Robert Shaw was an early entrant into the cloud computing sector, working as a consultant for Accenture on server virtualization and software-as-a-service migration. He has also been a technical editor for eHow and other web properties and still provides local IT consulting services.

View All Articles

Sorry, comments are closed for this post.

Three Reasons Cloud Adoption Can Close The Federal Government’s Tech Gap

Three Reasons Cloud Adoption Can Close The Federal Government’s Tech Gap

Federal Government Cloud Adoption No one has ever accused the U.S. government of being technologically savvy. Aging software, systems and processes, internal politics, restricted budgets and a cultural resistance to change have set the federal sector years behind its private sector counterparts. Data and information security concerns have also been a major contributing factor inhibiting the…

Do Not Rely On Passwords To Protect Your Online Information

Do Not Rely On Passwords To Protect Your Online Information

Password Challenges  Simple passwords are no longer safe to use online. John Barco, vice president of Global Product Marketing at ForgeRock, explains why it’s time the industry embraced more advanced identity-centric solutions that improve the customer experience while also providing stronger security. Since the beginning of logins, consumers have used a simple username and password to…

Using Private Cloud Architecture For Multi-Tier Applications

Using Private Cloud Architecture For Multi-Tier Applications

Cloud Architecture These days, Multi-Tier Applications are the norm. From SharePoint’s front-end/back-end configuration, to LAMP-based websites using multiple servers to handle different functions, a multitude of apps require public and private-facing components to work in tandem. Placing these apps in entirely public-facing platforms and networks simplifies the process, but at the cost of security vulnerabilities. Locating everything…

Moving Your Email To The Cloud? Beware Of Unintentional Data Spoliation!

Moving Your Email To The Cloud? Beware Of Unintentional Data Spoliation!

Cloud Email Migration In today’s litigious society, preserving your company’s data is a must if you (and your legal team) want to avoid hefty fines for data spoliation. But what about when you move to the cloud? Of course, you’ve probably thought of this already. You’ll have a migration strategy in place and you’ll carefully…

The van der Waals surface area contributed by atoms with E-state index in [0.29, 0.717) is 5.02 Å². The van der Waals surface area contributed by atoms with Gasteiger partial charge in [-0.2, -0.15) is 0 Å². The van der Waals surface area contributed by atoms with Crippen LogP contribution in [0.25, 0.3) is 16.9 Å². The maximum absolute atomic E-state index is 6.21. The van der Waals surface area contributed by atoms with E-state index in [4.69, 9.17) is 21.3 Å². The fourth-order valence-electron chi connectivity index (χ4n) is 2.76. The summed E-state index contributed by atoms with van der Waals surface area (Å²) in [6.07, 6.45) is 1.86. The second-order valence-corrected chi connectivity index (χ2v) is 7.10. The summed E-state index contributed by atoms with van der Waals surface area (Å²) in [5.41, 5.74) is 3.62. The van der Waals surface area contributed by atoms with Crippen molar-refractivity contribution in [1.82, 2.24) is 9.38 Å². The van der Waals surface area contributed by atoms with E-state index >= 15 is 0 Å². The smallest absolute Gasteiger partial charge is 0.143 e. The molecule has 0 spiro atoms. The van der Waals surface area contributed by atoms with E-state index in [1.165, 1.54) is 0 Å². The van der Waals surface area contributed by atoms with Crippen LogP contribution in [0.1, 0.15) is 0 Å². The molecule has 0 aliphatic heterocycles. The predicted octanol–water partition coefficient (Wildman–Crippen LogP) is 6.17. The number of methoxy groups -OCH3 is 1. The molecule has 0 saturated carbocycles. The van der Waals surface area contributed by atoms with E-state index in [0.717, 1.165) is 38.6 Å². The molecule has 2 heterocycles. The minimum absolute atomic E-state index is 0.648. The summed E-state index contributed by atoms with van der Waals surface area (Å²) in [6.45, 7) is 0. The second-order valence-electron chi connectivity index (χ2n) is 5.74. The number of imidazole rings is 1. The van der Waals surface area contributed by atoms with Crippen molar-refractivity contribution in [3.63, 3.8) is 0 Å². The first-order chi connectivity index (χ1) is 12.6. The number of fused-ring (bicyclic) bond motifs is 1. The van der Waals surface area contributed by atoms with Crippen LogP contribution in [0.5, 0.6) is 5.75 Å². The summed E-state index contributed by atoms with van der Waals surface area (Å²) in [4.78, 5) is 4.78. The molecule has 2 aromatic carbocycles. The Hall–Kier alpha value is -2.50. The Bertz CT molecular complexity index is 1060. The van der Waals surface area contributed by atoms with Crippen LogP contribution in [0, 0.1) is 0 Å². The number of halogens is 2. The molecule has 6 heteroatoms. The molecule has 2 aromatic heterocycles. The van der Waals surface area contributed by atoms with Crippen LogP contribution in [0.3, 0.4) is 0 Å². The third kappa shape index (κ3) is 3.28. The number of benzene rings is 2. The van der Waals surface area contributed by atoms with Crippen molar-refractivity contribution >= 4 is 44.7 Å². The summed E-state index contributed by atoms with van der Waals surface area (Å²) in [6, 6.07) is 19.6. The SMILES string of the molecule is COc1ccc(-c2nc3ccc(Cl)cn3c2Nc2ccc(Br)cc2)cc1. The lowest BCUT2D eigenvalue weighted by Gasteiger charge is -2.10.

Cloud Services Providers – Learning To Keep The Lights On

Cloud Services Providers – Learning To Keep The Lights On

The True Meaning of Availability What is real availability? In our line of work, cloud service providers approach availability from the inside out. And in many cases, some never make it past their own front door given how challenging it is to keep the lights on at home let alone factors that are out of…

Staying on Top of Your Infrastructure-as-a-Service Security Responsibilities

Staying on Top of Your Infrastructure-as-a-Service Security Responsibilities

Infrastructure-as-a-Service Security It’s no secret many organizations rely on popular cloud providers like Amazon and Microsoft for access to computing infrastructure. The many perks of cloud services, such as the ability to quickly scale resources without the upfront cost of buying physical servers, have helped build a multibillion-dollar cloud industry that continues to grow each…

Having Your Cybersecurity And Eating It Too

Having Your Cybersecurity And Eating It Too

The Catch 22 The very same year Marc Andreessen famously said that software was eating the world, the Chief Information Officer of the United States was announcing a major Cloud First goal. That was 2011. Five years later, as both the private and public sectors continue to adopt cloud-based software services, we’re interested in this…